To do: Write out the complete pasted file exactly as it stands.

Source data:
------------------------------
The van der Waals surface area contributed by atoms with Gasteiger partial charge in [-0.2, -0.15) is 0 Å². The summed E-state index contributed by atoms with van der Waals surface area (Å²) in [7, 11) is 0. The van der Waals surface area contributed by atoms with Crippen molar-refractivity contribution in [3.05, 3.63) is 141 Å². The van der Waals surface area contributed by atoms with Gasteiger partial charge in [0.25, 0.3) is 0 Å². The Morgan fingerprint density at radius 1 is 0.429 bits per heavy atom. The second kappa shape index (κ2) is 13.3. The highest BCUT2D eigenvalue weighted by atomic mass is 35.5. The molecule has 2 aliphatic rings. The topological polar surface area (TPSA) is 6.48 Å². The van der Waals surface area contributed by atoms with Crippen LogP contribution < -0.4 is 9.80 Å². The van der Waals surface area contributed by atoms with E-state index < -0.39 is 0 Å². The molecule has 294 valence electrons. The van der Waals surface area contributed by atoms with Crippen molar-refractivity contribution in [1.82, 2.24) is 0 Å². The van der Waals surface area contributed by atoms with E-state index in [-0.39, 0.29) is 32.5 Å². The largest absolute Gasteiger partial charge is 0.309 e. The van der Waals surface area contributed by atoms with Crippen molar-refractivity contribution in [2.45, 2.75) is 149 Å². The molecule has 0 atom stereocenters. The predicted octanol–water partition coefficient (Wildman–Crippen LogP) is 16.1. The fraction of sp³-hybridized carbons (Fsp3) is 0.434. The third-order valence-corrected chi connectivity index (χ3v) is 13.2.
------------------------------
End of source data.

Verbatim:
The van der Waals surface area contributed by atoms with Gasteiger partial charge in [-0.2, -0.15) is 0 Å². The summed E-state index contributed by atoms with van der Waals surface area (Å²) in [7, 11) is 0. The van der Waals surface area contributed by atoms with Crippen molar-refractivity contribution in [3.05, 3.63) is 141 Å². The van der Waals surface area contributed by atoms with Gasteiger partial charge in [0.25, 0.3) is 0 Å². The Morgan fingerprint density at radius 1 is 0.429 bits per heavy atom. The second kappa shape index (κ2) is 13.3. The highest BCUT2D eigenvalue weighted by atomic mass is 35.5. The molecule has 2 aliphatic rings. The topological polar surface area (TPSA) is 6.48 Å². The van der Waals surface area contributed by atoms with Crippen LogP contribution < -0.4 is 9.80 Å². The van der Waals surface area contributed by atoms with E-state index < -0.39 is 0 Å². The molecule has 294 valence electrons. The van der Waals surface area contributed by atoms with Crippen molar-refractivity contribution in [1.82, 2.24) is 0 Å². The van der Waals surface area contributed by atoms with E-state index in [-0.39, 0.29) is 32.5 Å². The largest absolute Gasteiger partial charge is 0.309 e. The van der Waals surface area contributed by atoms with Crippen molar-refractivity contribution in [2.45, 2.75) is 149 Å². The molecule has 0 atom stereocenters. The predicted octanol–water partition coefficient (Wildman–Crippen LogP) is 16.1. The fraction of sp³-hybridized carbons (Fsp3) is 0.434. The third-order valence-corrected chi connectivity index (χ3v) is 13.2.